School funding has been through numerous cycles of boom and bust.  When we had a Labour government there was plenty of cash but much was spent on the National Strategies with questionable impact. Conservative governments always seem to cut fundings and salary increases have always been kept to a minimum.  Salaries haven’t increased an awful lot whilst teachers pension contributions continued to increase whilst the pay freeze was in effect.

Professionalism

I remember teaching a student nearly twenty years ago who kept forgetting his swimming kit. Threats were ineffective so a girl’s swimming costume was found for him to wear instead.  Unfortunately, it didn’t have the desired effect (he loved the attention) but attitudes have changed for the better in the meantime.  We are now more inclusive and equality a feature of most schools but the existence of schemes like Stonewall School Champions would suggest they have a way to go.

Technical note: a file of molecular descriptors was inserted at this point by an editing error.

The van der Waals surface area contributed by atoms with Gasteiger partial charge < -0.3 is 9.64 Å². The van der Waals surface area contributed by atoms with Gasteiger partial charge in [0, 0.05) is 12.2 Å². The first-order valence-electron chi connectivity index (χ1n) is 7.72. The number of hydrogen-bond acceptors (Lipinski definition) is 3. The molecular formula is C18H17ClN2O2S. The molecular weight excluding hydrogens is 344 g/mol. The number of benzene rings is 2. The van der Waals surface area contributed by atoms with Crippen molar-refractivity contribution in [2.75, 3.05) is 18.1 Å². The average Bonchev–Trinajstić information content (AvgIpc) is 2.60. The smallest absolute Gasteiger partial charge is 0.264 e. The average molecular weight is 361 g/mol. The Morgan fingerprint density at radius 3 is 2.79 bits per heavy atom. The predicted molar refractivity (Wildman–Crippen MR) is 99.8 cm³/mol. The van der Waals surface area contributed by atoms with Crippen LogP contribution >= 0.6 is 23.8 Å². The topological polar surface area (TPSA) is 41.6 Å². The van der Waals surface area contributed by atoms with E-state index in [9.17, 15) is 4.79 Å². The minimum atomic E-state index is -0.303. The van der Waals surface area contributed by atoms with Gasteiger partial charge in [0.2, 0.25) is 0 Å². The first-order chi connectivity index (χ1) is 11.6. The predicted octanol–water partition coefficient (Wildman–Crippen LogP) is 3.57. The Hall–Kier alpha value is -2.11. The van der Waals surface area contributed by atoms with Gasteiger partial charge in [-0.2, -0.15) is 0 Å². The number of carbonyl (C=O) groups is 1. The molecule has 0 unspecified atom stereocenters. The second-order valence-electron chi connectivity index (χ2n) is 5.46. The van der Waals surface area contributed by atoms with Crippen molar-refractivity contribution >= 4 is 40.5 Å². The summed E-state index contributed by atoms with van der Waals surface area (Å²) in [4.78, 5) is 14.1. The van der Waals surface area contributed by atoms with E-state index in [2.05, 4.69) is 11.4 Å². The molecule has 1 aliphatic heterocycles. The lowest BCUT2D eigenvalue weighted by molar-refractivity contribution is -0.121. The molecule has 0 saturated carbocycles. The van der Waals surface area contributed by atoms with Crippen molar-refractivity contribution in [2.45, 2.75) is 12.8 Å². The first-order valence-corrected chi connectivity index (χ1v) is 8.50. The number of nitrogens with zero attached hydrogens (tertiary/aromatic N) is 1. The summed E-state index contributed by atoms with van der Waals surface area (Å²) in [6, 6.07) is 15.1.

There have been so many changes – social media, the rise and fall of the GTC, and several iterations of the National Curriculum.  Teaching may have been more fun years ago, but I prefer the professionalism that we have now.

What changes do you remember over the last 20 years?

 

Book review: Specific Learning Difficulties – What Teachers Need to Know by Diana Hudson (2015)

I came across this book at an ASE event as it was part of their book sales. A quick flick through told me I needed to have a better look so I blew my Amazon Prime no-rush credits (if you have Amazon Prime you’ll know what these are!) and bought the Kindle edition.